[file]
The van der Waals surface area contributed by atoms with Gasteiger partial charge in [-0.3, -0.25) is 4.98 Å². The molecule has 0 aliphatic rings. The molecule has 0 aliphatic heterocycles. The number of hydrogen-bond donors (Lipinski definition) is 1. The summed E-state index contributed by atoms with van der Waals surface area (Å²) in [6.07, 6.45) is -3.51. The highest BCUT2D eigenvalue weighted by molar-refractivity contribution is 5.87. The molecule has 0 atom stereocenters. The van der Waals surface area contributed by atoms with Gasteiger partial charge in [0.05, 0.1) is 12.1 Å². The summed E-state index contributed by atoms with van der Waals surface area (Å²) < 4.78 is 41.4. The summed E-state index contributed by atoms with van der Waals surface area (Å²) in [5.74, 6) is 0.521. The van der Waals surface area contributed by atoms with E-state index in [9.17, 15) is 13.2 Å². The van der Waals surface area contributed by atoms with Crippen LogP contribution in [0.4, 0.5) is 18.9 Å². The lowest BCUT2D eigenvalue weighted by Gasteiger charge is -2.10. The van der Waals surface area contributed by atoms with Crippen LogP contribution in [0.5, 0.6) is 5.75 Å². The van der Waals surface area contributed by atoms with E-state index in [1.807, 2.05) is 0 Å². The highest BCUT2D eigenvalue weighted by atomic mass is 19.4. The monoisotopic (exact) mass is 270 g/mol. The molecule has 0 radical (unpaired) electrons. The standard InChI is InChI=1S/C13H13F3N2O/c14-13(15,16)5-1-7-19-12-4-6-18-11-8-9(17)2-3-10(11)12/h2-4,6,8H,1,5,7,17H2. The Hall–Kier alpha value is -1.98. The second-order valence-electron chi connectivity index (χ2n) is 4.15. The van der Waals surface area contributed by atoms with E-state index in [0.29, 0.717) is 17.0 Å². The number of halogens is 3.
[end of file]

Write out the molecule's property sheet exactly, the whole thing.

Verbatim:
The van der Waals surface area contributed by atoms with Gasteiger partial charge in [-0.3, -0.25) is 4.98 Å². The molecule has 0 aliphatic rings. The molecule has 0 aliphatic heterocycles. The number of hydrogen-bond donors (Lipinski definition) is 1. The summed E-state index contributed by atoms with van der Waals surface area (Å²) in [6.07, 6.45) is -3.51. The highest BCUT2D eigenvalue weighted by molar-refractivity contribution is 5.87. The molecule has 0 atom stereocenters. The van der Waals surface area contributed by atoms with Gasteiger partial charge in [0.05, 0.1) is 12.1 Å². The summed E-state index contributed by atoms with van der Waals surface area (Å²) < 4.78 is 41.4. The summed E-state index contributed by atoms with van der Waals surface area (Å²) in [5.74, 6) is 0.521. The van der Waals surface area contributed by atoms with E-state index in [9.17, 15) is 13.2 Å². The van der Waals surface area contributed by atoms with Crippen LogP contribution in [0.4, 0.5) is 18.9 Å². The lowest BCUT2D eigenvalue weighted by Gasteiger charge is -2.10. The van der Waals surface area contributed by atoms with Crippen LogP contribution in [0.5, 0.6) is 5.75 Å². The van der Waals surface area contributed by atoms with E-state index in [1.807, 2.05) is 0 Å². The highest BCUT2D eigenvalue weighted by atomic mass is 19.4. The monoisotopic (exact) mass is 270 g/mol. The molecule has 0 radical (unpaired) electrons. The standard InChI is InChI=1S/C13H13F3N2O/c14-13(15,16)5-1-7-19-12-4-6-18-11-8-9(17)2-3-10(11)12/h2-4,6,8H,1,5,7,17H2. The Hall–Kier alpha value is -1.98. The second-order valence-electron chi connectivity index (χ2n) is 4.15. The van der Waals surface area contributed by atoms with E-state index in [0.29, 0.717) is 17.0 Å². The number of halogens is 3.